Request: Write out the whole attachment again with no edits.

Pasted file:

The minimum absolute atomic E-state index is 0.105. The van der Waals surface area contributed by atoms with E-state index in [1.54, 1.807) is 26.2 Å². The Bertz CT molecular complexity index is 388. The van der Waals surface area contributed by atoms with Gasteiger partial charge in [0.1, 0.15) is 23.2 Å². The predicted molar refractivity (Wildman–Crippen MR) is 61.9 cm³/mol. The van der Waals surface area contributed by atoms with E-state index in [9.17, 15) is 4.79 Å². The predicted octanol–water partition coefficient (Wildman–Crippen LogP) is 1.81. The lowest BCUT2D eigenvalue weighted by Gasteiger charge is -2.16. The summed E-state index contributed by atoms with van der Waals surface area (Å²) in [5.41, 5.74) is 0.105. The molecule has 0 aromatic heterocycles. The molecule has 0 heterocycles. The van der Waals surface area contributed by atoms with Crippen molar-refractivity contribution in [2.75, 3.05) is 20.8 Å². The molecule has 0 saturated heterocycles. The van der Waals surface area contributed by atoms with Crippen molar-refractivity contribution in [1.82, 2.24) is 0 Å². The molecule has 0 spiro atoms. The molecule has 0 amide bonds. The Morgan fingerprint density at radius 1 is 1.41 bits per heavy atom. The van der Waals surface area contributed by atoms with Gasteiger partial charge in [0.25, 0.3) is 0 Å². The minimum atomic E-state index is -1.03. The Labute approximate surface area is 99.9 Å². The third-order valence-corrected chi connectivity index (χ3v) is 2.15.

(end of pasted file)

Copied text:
The minimum absolute atomic E-state index is 0.105. The van der Waals surface area contributed by atoms with E-state index in [1.54, 1.807) is 26.2 Å². The Bertz CT molecular complexity index is 388. The van der Waals surface area contributed by atoms with Gasteiger partial charge in [0.1, 0.15) is 23.2 Å². The predicted molar refractivity (Wildman–Crippen MR) is 61.9 cm³/mol. The van der Waals surface area contributed by atoms with E-state index in [9.17, 15) is 4.79 Å². The predicted octanol–water partition coefficient (Wildman–Crippen LogP) is 1.81. The lowest BCUT2D eigenvalue weighted by Gasteiger charge is -2.16. The summed E-state index contributed by atoms with van der Waals surface area (Å²) in [5.41, 5.74) is 0.105. The molecule has 0 aromatic heterocycles. The molecule has 0 heterocycles. The van der Waals surface area contributed by atoms with Crippen molar-refractivity contribution in [2.75, 3.05) is 20.8 Å². The molecule has 0 saturated heterocycles. The van der Waals surface area contributed by atoms with Crippen molar-refractivity contribution in [1.82, 2.24) is 0 Å². The molecule has 0 spiro atoms. The molecule has 0 amide bonds. The Morgan fingerprint density at radius 1 is 1.41 bits per heavy atom. The van der Waals surface area contributed by atoms with Gasteiger partial charge in [0.25, 0.3) is 0 Å². The minimum atomic E-state index is -1.03. The Labute approximate surface area is 99.9 Å². The third-order valence-corrected chi connectivity index (χ3v) is 2.15.